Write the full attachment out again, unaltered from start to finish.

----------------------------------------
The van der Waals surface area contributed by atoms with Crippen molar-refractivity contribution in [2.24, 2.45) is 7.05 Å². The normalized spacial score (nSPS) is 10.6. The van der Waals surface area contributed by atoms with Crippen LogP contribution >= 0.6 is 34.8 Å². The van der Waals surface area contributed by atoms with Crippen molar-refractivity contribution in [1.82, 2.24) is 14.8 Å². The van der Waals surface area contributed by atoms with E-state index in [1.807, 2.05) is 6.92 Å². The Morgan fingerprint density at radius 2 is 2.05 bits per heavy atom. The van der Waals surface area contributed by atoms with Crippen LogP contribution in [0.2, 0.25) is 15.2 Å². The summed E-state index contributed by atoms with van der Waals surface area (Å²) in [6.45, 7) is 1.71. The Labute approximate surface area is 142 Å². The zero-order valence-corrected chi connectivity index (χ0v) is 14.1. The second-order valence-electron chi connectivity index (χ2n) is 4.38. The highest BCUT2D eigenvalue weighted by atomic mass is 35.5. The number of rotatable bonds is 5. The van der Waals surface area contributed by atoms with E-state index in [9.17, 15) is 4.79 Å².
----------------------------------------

The van der Waals surface area contributed by atoms with Crippen molar-refractivity contribution in [2.24, 2.45) is 7.05 Å². The normalized spacial score (nSPS) is 10.6. The van der Waals surface area contributed by atoms with Crippen LogP contribution >= 0.6 is 34.8 Å². The van der Waals surface area contributed by atoms with Crippen molar-refractivity contribution in [1.82, 2.24) is 14.8 Å². The van der Waals surface area contributed by atoms with E-state index in [1.807, 2.05) is 6.92 Å². The Morgan fingerprint density at radius 2 is 2.05 bits per heavy atom. The van der Waals surface area contributed by atoms with Crippen LogP contribution in [0.2, 0.25) is 15.2 Å². The summed E-state index contributed by atoms with van der Waals surface area (Å²) in [6.45, 7) is 1.71. The Labute approximate surface area is 142 Å². The zero-order valence-corrected chi connectivity index (χ0v) is 14.1. The second-order valence-electron chi connectivity index (χ2n) is 4.38. The highest BCUT2D eigenvalue weighted by atomic mass is 35.5. The number of rotatable bonds is 5. The van der Waals surface area contributed by atoms with E-state index in [9.17, 15) is 4.79 Å².